Getsize (PATH)
In bytes, the size of the path is returned. If the file does not exist or cannot be accessed, the OS. error is suspended. New features in Version 1.5.2.

Isabs (PATH)
Returns true if path is an absolute path name (starting with a slash ).

Isfile (PATH)
Returns true if path is an existing normal file. This is a symbolic connection, so islink () and isfile () can return true for the same path.

Isdir (PATH)
Returns true if path is an existing Directory. This simulates symbolic links, so islink () and isdir () can return true for the same path.

Islink (PATH)
If path references a directory item, it is a symbolic connection and returns true. If symbolic join is not supported, always return false.

Ismount (PATH)
If path is a mount point, return true: a different file system has been mounted at that point in the file system. This function checks whether the path is the parent path, path /.., it is a different device from path, or is it path /.. and path point to the same I-node on the same device-this should be to detect mount points for all UNIX and POSIX variants.

Join (path1 [, path2 [,...])
Intelligently connects one or more Path Components. If any component is an absolute path, all the previous components are discarded (on Windows, including the previous drive name, if any) and the connection continues. The returned value is a combination of path1 and optional path2. It is correctly inserted between two components using a directory separator (OS. SEP), unless path2 is empty. Note that on Windows, because each drive has a current directory, OS. path. join ("C:", "foo") indicates a path (C: Foo) relative to the current directory on drive C:, rather than c: \ Foo.

Normcase (PATH)
Standardize the case sensitivity of a pathname. On UNIX, an unchanged path is returned. On a case-insensitive file system, the conversion path is a lowercase letter. In Windows, it also converts the forward slash to a backslash.

Normpath (PATH)
Standardize a path name. Fold the redundant (or lengthy) separator and locate it in the outer reference so that A/B, A/./B, and A/Foo/../B are both converted to a/B. It is case-insensitive (normcase ()). In Windows, it is converted into a backslash. If it contains a symbolic connection, It should understand the intention that this may change the path!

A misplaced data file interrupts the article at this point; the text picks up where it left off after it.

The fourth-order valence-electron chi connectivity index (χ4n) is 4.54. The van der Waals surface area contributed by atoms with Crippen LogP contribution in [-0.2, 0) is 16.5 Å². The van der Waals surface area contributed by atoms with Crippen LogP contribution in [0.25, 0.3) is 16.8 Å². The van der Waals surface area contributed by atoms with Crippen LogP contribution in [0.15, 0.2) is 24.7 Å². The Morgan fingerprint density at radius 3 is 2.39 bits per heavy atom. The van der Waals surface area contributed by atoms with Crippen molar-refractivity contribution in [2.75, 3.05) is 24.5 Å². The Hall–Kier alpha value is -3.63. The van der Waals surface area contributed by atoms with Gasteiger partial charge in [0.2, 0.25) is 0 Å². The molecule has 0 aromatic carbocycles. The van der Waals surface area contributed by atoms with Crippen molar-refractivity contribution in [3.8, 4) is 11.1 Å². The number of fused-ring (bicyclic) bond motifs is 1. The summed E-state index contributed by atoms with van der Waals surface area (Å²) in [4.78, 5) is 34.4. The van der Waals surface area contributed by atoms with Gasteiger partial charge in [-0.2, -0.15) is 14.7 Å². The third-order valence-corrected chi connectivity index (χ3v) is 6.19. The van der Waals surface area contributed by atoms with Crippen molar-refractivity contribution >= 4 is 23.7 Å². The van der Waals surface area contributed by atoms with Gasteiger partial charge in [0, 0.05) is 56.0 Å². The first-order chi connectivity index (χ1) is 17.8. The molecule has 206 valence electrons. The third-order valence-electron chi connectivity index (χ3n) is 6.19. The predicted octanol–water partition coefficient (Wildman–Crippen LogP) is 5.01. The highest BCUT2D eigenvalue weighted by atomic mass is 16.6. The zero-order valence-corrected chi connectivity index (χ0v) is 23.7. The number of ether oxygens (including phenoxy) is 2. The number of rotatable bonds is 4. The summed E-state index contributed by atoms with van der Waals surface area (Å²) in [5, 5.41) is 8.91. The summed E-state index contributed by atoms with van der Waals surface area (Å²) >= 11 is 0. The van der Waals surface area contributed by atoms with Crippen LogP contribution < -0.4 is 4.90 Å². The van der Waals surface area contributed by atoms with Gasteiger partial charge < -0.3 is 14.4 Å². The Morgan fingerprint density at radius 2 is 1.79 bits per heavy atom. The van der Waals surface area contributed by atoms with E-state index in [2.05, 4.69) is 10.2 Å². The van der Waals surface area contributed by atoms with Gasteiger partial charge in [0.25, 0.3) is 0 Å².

Realpath (PATH)
Returns the standard path of the specified file name, excluding any symbolic connections encountered in the path (if supported by the operating system ). New features in version 2.2.

Samefile (path1, path2)
Returns true if the path name parameter is associated with the same file or directory (indicated by the device number and number of I-nodes ). If OS. Stat () fails to call each path name, an exception is suspended. Valid: Macintosh, UNIX.

Sameopenfile (FP1, fp2)
True is returned if the file descriptors FP1 and fp2 are related to the same file. Valid: Macintosh, UNIX.

Samestat (STAT1, stat2)
Returns true if the stat tuples STAT1 and stat2 are associated with the same file. This structure may be returned by fstat (), lstat (), OR stat. This function uses samefile () and sameopenfile () to achieve basic comparison. Valid: Macintosh, UNIX.

Split (PATH)
Split the path to a center. In (Head, tail), tail is the final path component. The head is anything that directs it. The tail part will not include diagonal lines all the time; If the path ends with a diagonal line, tail will be empty. If no diagonal lines exist in the path, the head is empty. If path is empty, head and tail are empty. The trailing slash is removed from the head unless it is the root (one or more slashes only ). In almost all cases, join (Head, tail) is equivalent to path (only one exception is when the head in tail is split by multiple diagonal lines ).

Splitdrive (PATH)
Split the path from the path name to a drive or tail pair. Drive is a description or empty string for each drive. If the drive instruction is not used on the system, the drive will remain empty. In all cases, drive + tail will be the same as path. New features in version 1.3.

Splitext (PATH)
Split the path name to a pair of (root, ext), resulting in root + ext = path. ext is empty or starts with a sentence and only contains one sentence.

Splitunc (PATH)
Split the path name to a pair (UNC, rest) to make it easy for UNC to be a UNC mount point (such as R' \ host \ mount'). If, and the rest of the rest path (such as R' \ path \ file. EXT '). For a path containing the drive name, UNC will always be a null character. Valid: Windows.

Walk (path, visit, ARG)
For each directory in the directory tree with path as the root (including the path itself, if it is a directory), call the visit function with parameters (ARG, dirname, names. The dirname parameter specifies the accessed directory. The names parameter lists the files in the directory (obtained from OS. listdir (dirname ). The visit function can modify names to change the settings of directories accessed under dirname, for example, to avoid access to a part of the tree. (Objects associated with names must be modified at the appropriate location, assigned by del or slice .)

Note: symbols connected to directories are not processed as a sub-directory, and therefore walk () will not access them. To access the Connected Directories, you must identify them with OS. Path. islink (File) and OS. Path. isdir (File) and call walk ().
Author: Shane
Source: http: // bluescorpio